Friday May 22, 1998

     At the beginning of Jim Robinson's delightful debut feature "Still Breathing," an attractive young woman, Roz (Joanna Going), is walking down a dark Hollywood alley where her car is parked when a man pulls a gun on her, only to be hit by a car. A shaken Roz calls 911 at a pay phone outside the landmark Formosa Cafe.
     At that very second a young man, Fletcher (Brendan Fraser), in San Antonio has a vision of fragmented images of Roz and the Formosa's neon sign in the dark of night. At that moment you know it's just a matter of time before Fletcher locates Roz, the instant woman of his dreams. When they do meet, at the Formosa, Roz assumes Fletcher is the super-rich Texan that her pal Elaine (Ann Magnuson, aptly tart) has lined up to con into parting with major bucks for a worthless piece of art.
     "Still Breathing" is really Roz's story. We all know women like Roz, attractive and intelligent, who have come to L.A. in hopes of launching a career and finding love only to find disappointment in either or both instances. A woman of apparent, if vague, artistic aspirations, Roz has in desperation become a crook hiding behind her job description as a "fine arts consultant."
     Roz has in fact had such lousy luck with L.A. men that she gets kicks out of relieving guys of large sums of money. She has reached such depths of cynicism that we understand why she hesitated to dial 911. The best she can say for herself is that she's "still breathing."
     Fletcher is going to throw Roz for a loop. He's this sweet, sensitive hunk, an artist of various pursuits whose principal work is playing a trumpet with a group of street musicians (who include Lou Rawls, no less) who perform on Alamo Plaza. Roz is not above resorting to sex to close a deal, but here's a guy who doesn't want to rush things.
     Robinson brings a great deal of passion, humor and good dialogue to these familiar trappings of romantic comedy. There's a depth and caring to "Still Breathing" that you don't find in the usual major studio fare. The point is not that Roz is not what she seems but that she's lost touch with the person she once was, the person Fletcher and his equally free-spirited grandmother (Celeste Holm, radiant as ever) perceive her to be. Holm's Ida, speaking from experience, zeros right in on Roz, remarking how easy it is for a woman who is smart and beautiful, a formidable combination, to become disillusioned with men.
     Although a handsome, well-burnished production, "Still Breathing" is not without first-film problems. Robinson has given Fletcher and Ida enough definition and substance so that they don't emerge as merely arty, ethereal types for all their fervent belief in love at first sight--or rather, vision.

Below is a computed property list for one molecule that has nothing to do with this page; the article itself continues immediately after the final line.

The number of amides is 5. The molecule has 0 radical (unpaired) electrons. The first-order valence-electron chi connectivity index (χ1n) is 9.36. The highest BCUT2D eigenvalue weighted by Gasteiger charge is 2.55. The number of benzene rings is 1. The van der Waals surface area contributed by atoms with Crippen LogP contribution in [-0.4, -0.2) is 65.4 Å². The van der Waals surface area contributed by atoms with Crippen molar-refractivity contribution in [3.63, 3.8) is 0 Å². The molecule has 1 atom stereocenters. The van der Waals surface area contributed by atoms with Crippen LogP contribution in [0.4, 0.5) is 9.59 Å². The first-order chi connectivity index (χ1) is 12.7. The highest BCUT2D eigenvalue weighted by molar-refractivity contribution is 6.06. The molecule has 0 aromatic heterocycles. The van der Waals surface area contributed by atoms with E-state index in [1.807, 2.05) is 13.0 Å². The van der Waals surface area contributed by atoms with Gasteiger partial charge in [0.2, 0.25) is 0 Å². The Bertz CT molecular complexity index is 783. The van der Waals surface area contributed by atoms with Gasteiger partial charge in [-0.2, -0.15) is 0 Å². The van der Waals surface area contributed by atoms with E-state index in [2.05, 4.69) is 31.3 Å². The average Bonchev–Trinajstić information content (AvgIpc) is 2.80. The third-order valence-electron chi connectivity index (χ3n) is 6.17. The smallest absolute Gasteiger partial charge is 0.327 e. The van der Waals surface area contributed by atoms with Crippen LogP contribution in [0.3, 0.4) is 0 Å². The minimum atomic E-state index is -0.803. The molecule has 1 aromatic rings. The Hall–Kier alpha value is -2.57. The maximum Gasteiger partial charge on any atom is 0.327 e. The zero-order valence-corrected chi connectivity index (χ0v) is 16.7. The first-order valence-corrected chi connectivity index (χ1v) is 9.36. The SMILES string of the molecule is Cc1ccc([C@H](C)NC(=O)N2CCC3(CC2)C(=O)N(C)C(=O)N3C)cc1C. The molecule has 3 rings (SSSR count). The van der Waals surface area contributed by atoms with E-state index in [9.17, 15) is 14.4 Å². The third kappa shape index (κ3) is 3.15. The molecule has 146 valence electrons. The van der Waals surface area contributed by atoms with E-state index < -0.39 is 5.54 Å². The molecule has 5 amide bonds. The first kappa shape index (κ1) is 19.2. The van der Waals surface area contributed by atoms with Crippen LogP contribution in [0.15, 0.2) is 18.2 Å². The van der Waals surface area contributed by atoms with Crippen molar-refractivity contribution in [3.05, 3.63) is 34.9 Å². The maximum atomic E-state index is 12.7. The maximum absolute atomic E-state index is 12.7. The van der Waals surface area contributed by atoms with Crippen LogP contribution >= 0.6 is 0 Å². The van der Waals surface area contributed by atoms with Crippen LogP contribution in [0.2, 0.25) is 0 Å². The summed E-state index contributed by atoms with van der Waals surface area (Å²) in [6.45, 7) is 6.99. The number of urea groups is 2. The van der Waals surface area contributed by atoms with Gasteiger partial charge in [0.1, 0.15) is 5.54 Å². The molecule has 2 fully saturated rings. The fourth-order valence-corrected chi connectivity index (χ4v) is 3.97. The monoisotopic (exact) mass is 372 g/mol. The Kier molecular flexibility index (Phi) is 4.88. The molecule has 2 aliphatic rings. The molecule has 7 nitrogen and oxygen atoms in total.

But because money is such a major item for Roz you wonder about Fletcher and Ida's sources of income. Ida has taken a small but elegant cottage, a tremendously inviting place signifying clearly some measure of wealth, for Fletcher to live in. We can only conclude that Fletcher and Ida don't worry about money because they have enough not to do so.
     We are also left to understand that Fletcher's parents are no longer living rather than living elsewhere; in this film, vagueness about finances and death are unnecessarily distracting. Also, Robinson's opening sequence is staged with such swift, elliptical virtuosity it can leave you needlessly confused if you look away from the screen for so much as a second.
     *
     Going has real presence and ability, and you hope that she will break out of the promising leading lady category. Fraser looks to be a big star about to happen. He's physically imposing and has an acting range that encompasses the hilarious shenanigans of "George of the Jungle" to the strong, unapologetically gay son of "The Twilight of the Golds" to Fletcher, an intelligent romantic. Fraser has that knack of seeming to inhabit his characters totally--and he has a sense of humor, a crucial ingredient for a good-looking star.


Still Breathing, 1998. PG-13, for sensuality and a scene of violence. An October Films release of a Zap Pictures production in association with Seattle Pacific Investments. Writer-director Jim Robinson. Producers Robinson, Marshall Persinger. Executive producer Joyce Schweickert. Cinematographer John Thomas. Editor Sean Albertson. Costumes Susanna Puisto. Music Paul Mills. Production designer Denise Pizzini. Running time: 1 hour, 48 minutes. Brendan Fraser as Fletcher McBracken. Joanna Going as Roz Willoughby. Celeste Holm as Ida McBracken. Ann Magnuson as Elaine. Lou Rawls as Tree Man.